For instance, a couple of weeks ago, in a lecture on the transition from monarchy to republic at Rome, I shared a slide of a recently uncovered monument from Gabii with my students and explained to them that they are among a very small group of students who have ever seen and thought about this monument this in an American classroom. I think the students feel a sense of immediacy and progress in our knowledge about our past. It’s not that Roman history is static and that it is as it has always been for 2,000 years, and they are learning Roman history the way people learned Roman history 100 years ago. No, it’s a very vital discipline that is always changing and it challenges us as students, and it challenges us as teachers. That’s one of the exciting things about teaching here at Yale and teaching ancient history hand in hand with teaching archaeology.
Will you recruit more Yale students to go with you to work on the Gabii Project?
In the fall semester, I teach a course on the history of the Roman republic which is very closely bound up in a lot of ways with the history of the site of Gabii, and I try to incorporate Gabii into these lectures. I also encourage students to explore archaeology as a discipline and as a methodology in the field school that we run at Gabii, which we hope in the near future will be formally affiliated with Yale.
I encourage Yale students to come out and explore the site of Gabii because I believe that even if they go on to do something completely different — not history, not classics, not archaeology, nor anthropology —the analytical skills that they learn in excavating — including the eye that they develop, and the ability to generate big arguments from what seem to be such small finds in the earth, and to then create narratives from these finds — are transferable to a lot of different things that they will go on to do.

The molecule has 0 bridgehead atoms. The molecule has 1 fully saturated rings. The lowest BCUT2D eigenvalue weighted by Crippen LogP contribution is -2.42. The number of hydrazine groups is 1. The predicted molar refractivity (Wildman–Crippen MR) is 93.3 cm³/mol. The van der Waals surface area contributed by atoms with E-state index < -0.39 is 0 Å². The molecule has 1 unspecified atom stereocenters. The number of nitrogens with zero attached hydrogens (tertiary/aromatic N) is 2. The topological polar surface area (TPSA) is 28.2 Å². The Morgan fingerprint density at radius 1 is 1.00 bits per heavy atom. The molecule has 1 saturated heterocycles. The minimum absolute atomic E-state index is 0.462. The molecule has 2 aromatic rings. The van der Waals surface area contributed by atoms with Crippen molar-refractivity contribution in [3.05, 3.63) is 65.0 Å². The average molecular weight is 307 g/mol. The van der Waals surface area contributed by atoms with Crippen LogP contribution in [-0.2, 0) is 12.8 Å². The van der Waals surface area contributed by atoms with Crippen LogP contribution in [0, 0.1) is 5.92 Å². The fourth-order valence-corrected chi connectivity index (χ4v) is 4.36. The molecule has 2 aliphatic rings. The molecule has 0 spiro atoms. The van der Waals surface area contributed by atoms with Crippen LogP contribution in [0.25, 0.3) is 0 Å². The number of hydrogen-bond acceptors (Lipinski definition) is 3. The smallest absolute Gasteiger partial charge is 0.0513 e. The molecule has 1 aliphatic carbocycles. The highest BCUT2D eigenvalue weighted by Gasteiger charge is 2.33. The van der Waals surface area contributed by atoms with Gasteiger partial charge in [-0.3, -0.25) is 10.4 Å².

How has archaeology become more interdisciplinary over time?
One of the ways in which the Gabii project is very exciting is students really see how archaeology is being done in the 21st century. Twenty-first century archaeology is very interdisciplinary. At Gabii, for example, we analyze soil micromorphology, archaeobotanical remains, and we have an anthracologist on staff who studies ancient charcoals. Our topography team does really innovative work with digital mapping and recording, including techniques like three-dimensional photomodeling of contexts in the field. We’re asking and answering questions about the past that were unimaginable even 50 years ago, and trying to preserve data that might help answer questions in the future that are unimaginable today.
These cutting-edge scientific applications are deepening our knowledge of the past and show us how hard science and humanities — which usually we think of as two very separate fields — are being brought together to work hand in hand, pushing the disciplines of digital cartography, anthracology, and soil science forward at that same time as we are pushing our knowledge of Roman history forward. In general, the study of human environments and the way people interact with their environments, the way cities are born, the way cities develop, and ultimately the way that cities die is very relevant for a lot of disciplines.
How does the Gabii Project fit into Yale’s international archaeological efforts?
The Gabii Project gives Yale a prominent presence in classical Mediterranean field archaeology, which it hasn’t had in a long time. We have the very famous Dura-Europos excavations that are now a wonderful exhibition at the Yale Art Gallery, but, since the work at Dura under Michael Rostovtzeff in the first half of the 20th century, Yale hasn’t had as significant an excavation in the Roman world. I hope this project puts Yale back on the map in that respect. It certainly gives students opportunities for summer programs that are very valuable for them both intellectually and culturally.
I think institutionally it’s good for the intellectual profile of the university to have that presence, and to continue the proud tradition of classical archaeology here at Yale while looking forward as well, bringing students into one of the most cutting-edge excavations going on in classical archaeology today, and one of the largest American excavations in Italy in half a century.